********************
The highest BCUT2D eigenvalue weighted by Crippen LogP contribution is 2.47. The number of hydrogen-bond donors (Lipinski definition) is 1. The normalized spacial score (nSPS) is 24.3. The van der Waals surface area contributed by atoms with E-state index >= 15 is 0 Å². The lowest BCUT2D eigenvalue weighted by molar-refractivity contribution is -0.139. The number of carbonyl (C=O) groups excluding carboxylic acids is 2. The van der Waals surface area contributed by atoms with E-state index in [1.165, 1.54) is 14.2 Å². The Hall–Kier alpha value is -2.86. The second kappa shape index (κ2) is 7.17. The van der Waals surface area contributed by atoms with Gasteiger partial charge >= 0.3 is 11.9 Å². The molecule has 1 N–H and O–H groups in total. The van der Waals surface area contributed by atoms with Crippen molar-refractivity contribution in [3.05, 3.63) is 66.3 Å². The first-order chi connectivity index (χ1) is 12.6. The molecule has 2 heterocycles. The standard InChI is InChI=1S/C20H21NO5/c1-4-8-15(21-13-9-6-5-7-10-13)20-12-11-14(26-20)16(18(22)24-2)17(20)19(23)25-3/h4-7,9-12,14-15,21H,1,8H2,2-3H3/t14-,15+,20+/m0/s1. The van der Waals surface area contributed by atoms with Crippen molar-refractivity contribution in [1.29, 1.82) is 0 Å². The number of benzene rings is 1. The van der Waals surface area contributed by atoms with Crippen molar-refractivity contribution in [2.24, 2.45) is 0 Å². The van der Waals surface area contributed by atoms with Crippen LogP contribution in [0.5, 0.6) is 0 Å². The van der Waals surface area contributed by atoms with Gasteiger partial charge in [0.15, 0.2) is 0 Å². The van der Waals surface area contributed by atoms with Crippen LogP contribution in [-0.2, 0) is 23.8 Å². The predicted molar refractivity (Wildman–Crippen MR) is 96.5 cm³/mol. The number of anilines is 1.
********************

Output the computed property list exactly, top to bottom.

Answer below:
The highest BCUT2D eigenvalue weighted by Crippen LogP contribution is 2.47. The number of hydrogen-bond donors (Lipinski definition) is 1. The normalized spacial score (nSPS) is 24.3. The van der Waals surface area contributed by atoms with E-state index >= 15 is 0 Å². The lowest BCUT2D eigenvalue weighted by molar-refractivity contribution is -0.139. The number of carbonyl (C=O) groups excluding carboxylic acids is 2. The van der Waals surface area contributed by atoms with E-state index in [1.165, 1.54) is 14.2 Å². The Hall–Kier alpha value is -2.86. The second kappa shape index (κ2) is 7.17. The van der Waals surface area contributed by atoms with Gasteiger partial charge >= 0.3 is 11.9 Å². The molecule has 1 N–H and O–H groups in total. The van der Waals surface area contributed by atoms with Crippen molar-refractivity contribution in [3.05, 3.63) is 66.3 Å². The first-order chi connectivity index (χ1) is 12.6. The molecule has 2 heterocycles. The standard InChI is InChI=1S/C20H21NO5/c1-4-8-15(21-13-9-6-5-7-10-13)20-12-11-14(26-20)16(18(22)24-2)17(20)19(23)25-3/h4-7,9-12,14-15,21H,1,8H2,2-3H3/t14-,15+,20+/m0/s1. The van der Waals surface area contributed by atoms with Crippen molar-refractivity contribution in [1.29, 1.82) is 0 Å². The number of benzene rings is 1. The van der Waals surface area contributed by atoms with Crippen molar-refractivity contribution in [2.24, 2.45) is 0 Å². The van der Waals surface area contributed by atoms with Crippen LogP contribution in [0.5, 0.6) is 0 Å². The van der Waals surface area contributed by atoms with Gasteiger partial charge in [0.15, 0.2) is 0 Å². The van der Waals surface area contributed by atoms with Crippen LogP contribution in [-0.2, 0) is 23.8 Å². The predicted molar refractivity (Wildman–Crippen MR) is 96.5 cm³/mol. The number of anilines is 1.